Doctors: First, do no harm to yourself

There’s this prevailing theme in modern medicine that I don’t understand. It’s called: “Do no harm to others, but neglect yourself.”

It’s perpetuated by ridiculous working hours, emotional, psychological and sometimes physical stress, minimal vacation and maximum pressure to always do a little more. Did you overwork yourself as an undergrad, watch your hair fall out during MCAT studying, then give up family and friends for a fire hydrant of information to the mouth in med school, while simultaneously volunteering, doing research and maybe even juggling a couple kids or a second degree, just to watch yourself burn out in residency? Well, then you should definitely do a fellowship. After residency, did you add another three years of interest on a vomit-inducing sum of loans for a $10-an-hour fellowship that makes you only-just-competitive-enough for your dream job? Well, then you should consider churning out a few extra publications to beef up that CV! Now that you are finally a working physician and have found an hour to spare every month to catch a fleeting glimpse of one of your children’s band performances, you should definitely consider being on the board of something. Don’t worry, you will be compensated! Not handsomely, but just enough for you to choose evening meetings over quality time with your spouse and kids.

Let me divulge a major trade secret. It. Never. Ends.

As a physician, you can never quite meet the expectations of each new level you reach, because as soon as you think you’re good enough, something else comes along. It’s like being in a never-ending game of Tetris —complete with flashy blocks of résumé builders that keep falling from the sky faster and faster until you suffocate trying to fit them into your life.

For some, the pressure and the expectations are indeed too great. We’re seeing more physician suicides than ever before — 28-40 per 100,000, which equals about one dead doctor a day. That’s more than double the suicide rate of the general population and the highest suicide rate of any profession. The worst part is: even as we spiral into the lowest of our lows, there is minimal support for us as we constantly support others. Who takes care of doctors? An unsettling irony.

Which reminds me of the overhead speaker on a plane. While I’m zoning out thinking, please let me nap, the flight attendant barks, “In the event that the plane loses cabin pressure while at altitude, oxygen masks will appear overhead. Please place the mask over your own mouth and nose before assisting others.” This selfish admonition telling you to sniff some oxygen before helping your kids actually has a purpose: the only way you can be of service to others is if you help yourself first.

Today we see doctors losing consciousness everywhere as they put oxygen masks on just about everyone but themselves. Neglecting their own health and families to become bitter, overdrawn, jaded versions of their previous selves, increasingly unable to help their patients effectively as they continue to battle their own looming problems. When was the last time you saw a doctor take time off to go see their doctor? Ask your doctor about the last time they got their teeth cleaned or when they last exercised. Ask them about the last time they got Christmas off or went to bed without working on patient notes. Ask them about the last time they got reimbursed for doing their job without fighting tooth-and-nail with an insurance company. Don’t even bother asking them the last time they got a good night’s sleep. And we wonder why, despite their flashy Audis, so many physicians tell others not to become physicians.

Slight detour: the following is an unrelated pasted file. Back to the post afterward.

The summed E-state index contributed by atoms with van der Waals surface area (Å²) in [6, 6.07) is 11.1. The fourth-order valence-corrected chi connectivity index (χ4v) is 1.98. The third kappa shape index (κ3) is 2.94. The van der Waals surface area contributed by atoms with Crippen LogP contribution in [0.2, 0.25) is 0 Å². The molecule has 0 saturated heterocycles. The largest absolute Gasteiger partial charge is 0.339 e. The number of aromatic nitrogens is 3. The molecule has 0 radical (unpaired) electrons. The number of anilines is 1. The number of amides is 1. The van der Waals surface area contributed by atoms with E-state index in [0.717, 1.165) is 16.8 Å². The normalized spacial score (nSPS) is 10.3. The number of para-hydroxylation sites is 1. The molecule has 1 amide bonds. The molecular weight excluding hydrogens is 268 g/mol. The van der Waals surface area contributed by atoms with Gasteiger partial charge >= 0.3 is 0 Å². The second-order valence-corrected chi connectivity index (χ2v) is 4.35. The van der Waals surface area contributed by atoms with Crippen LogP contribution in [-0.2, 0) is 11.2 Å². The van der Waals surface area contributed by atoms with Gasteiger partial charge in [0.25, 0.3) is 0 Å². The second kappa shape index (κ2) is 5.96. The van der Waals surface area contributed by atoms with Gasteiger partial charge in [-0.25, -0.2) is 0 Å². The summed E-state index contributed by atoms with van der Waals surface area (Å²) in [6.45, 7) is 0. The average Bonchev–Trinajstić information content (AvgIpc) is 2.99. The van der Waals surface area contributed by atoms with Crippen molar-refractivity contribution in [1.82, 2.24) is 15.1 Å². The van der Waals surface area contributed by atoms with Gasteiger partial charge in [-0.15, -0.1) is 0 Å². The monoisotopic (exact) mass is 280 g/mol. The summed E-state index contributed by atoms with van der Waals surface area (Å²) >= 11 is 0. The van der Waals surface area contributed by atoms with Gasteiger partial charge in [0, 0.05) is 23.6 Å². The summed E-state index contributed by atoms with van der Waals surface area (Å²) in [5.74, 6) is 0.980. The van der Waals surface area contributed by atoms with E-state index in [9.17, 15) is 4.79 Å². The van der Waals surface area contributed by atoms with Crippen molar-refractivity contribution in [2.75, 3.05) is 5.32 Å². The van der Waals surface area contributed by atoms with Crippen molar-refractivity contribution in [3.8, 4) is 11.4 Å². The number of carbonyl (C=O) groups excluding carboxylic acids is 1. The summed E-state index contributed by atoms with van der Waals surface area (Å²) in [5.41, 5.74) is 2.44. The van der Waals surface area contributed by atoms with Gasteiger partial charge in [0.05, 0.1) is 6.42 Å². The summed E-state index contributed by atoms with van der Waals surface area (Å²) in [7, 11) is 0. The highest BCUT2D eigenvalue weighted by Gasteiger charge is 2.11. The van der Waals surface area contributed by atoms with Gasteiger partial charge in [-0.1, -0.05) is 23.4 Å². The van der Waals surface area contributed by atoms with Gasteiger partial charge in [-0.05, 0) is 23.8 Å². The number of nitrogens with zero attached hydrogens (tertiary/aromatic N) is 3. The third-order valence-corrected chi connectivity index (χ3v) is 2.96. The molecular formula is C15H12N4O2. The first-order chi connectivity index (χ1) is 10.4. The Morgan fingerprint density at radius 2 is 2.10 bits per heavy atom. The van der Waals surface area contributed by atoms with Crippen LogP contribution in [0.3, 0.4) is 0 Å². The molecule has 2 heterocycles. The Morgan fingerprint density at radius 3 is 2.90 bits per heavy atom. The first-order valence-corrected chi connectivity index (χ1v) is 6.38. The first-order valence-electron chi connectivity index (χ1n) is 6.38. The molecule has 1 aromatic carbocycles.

They do manage, though. Honestly, doctors are super-people. Somehow they show up, give their all to their patients, raise families, take calls all night, teach classes at universities, do groundbreaking research, battle insurance companies, tread through $600,000 in loan repayments, and live up to endless “quality” standards. But, during all of that, we lose so many to the chaos, to depression, anxiety, and alcohol. We lose them to a bitterness that uproots the hopeful, compassionate medical students they all began as.

Medicine’s motto used to be, “First, do no harm.” I think today it should be, “First, do no harm to yourself.” Put your damn mask on. As a physician, it is so important to find balance and moderation in your work. It’s easy to get caught up in more projects, directorships, manuscripts and board positions. It’s so enticing with the idea of more money, more prestige, and more power. But sometimes it is an excess of those very things that takes away from what allows us to flourish — our families, our communities, our hobbies and all the little things that, alongside our career, give us true satisfaction and inner peace.

So I say, as a physician, indulge in yourself. Love yourself. Treat yo’ self. Take the time to travel, to read, to cook, to sleep. Go tailgate with your friends, spend time with your mom, or talk to someone about your own issues for a change. Take care of your own body — exercise and eat well.

Cut back on the alcohol. Skip the meetings for an extra ten grand a year and take time to go to baseball practice/ballet recitals/camping/the movies with your kids. Remember that you are more than a physician, and nurture the other “you’s” — the mothers and fathers, husbands and wives, the sons and daughters part of you; the athletes and artists, the readers and writers, the musicians and dancers, the hikers, gamers, builders, and explorers part of you. The best way to love medicine for a lifetime is to invest in all the other facets of you that keep you happy and keep you whole.

So here’s to a new medical motto: Take care of yourself first, so that you will always enjoy taking care of others.

Mariam A. Molani is a pathology resident.

Image credit: Shutterstock.com

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